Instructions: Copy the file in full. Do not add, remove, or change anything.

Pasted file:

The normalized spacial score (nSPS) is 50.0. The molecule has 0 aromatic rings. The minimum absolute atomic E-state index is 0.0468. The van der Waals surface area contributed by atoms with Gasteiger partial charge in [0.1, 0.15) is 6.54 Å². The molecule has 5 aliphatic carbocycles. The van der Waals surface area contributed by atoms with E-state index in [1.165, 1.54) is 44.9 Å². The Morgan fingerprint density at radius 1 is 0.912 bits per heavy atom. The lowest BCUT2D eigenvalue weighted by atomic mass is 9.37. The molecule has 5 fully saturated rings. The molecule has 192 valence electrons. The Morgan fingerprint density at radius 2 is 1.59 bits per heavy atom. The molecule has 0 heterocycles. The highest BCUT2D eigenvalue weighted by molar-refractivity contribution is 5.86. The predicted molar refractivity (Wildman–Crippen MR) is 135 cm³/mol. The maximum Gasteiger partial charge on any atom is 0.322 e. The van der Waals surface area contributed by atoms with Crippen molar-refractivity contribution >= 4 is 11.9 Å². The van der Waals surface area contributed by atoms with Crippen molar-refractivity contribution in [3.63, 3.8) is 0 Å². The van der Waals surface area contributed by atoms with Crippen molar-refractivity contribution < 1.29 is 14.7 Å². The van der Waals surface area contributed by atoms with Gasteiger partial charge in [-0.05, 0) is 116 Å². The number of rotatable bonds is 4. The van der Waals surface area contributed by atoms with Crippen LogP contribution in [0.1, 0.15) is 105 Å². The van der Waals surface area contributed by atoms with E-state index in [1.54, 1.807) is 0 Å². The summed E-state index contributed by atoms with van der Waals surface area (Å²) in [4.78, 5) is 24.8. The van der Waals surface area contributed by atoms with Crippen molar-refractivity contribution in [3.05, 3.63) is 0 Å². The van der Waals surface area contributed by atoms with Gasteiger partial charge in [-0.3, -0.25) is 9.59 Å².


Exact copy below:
The normalized spacial score (nSPS) is 50.0. The molecule has 0 aromatic rings. The minimum absolute atomic E-state index is 0.0468. The van der Waals surface area contributed by atoms with Gasteiger partial charge in [0.1, 0.15) is 6.54 Å². The molecule has 5 aliphatic carbocycles. The van der Waals surface area contributed by atoms with E-state index in [1.165, 1.54) is 44.9 Å². The Morgan fingerprint density at radius 1 is 0.912 bits per heavy atom. The lowest BCUT2D eigenvalue weighted by atomic mass is 9.37. The molecule has 5 fully saturated rings. The molecule has 192 valence electrons. The Morgan fingerprint density at radius 2 is 1.59 bits per heavy atom. The molecule has 0 heterocycles. The highest BCUT2D eigenvalue weighted by molar-refractivity contribution is 5.86. The predicted molar refractivity (Wildman–Crippen MR) is 135 cm³/mol. The maximum Gasteiger partial charge on any atom is 0.322 e. The van der Waals surface area contributed by atoms with Crippen molar-refractivity contribution >= 4 is 11.9 Å². The van der Waals surface area contributed by atoms with Crippen molar-refractivity contribution in [3.63, 3.8) is 0 Å². The van der Waals surface area contributed by atoms with Crippen molar-refractivity contribution < 1.29 is 14.7 Å². The van der Waals surface area contributed by atoms with Gasteiger partial charge in [-0.05, 0) is 116 Å². The number of rotatable bonds is 4. The van der Waals surface area contributed by atoms with Crippen LogP contribution in [0.1, 0.15) is 105 Å². The van der Waals surface area contributed by atoms with E-state index in [1.54, 1.807) is 0 Å². The summed E-state index contributed by atoms with van der Waals surface area (Å²) in [4.78, 5) is 24.8. The van der Waals surface area contributed by atoms with Crippen molar-refractivity contribution in [3.05, 3.63) is 0 Å². The van der Waals surface area contributed by atoms with Gasteiger partial charge in [-0.3, -0.25) is 9.59 Å².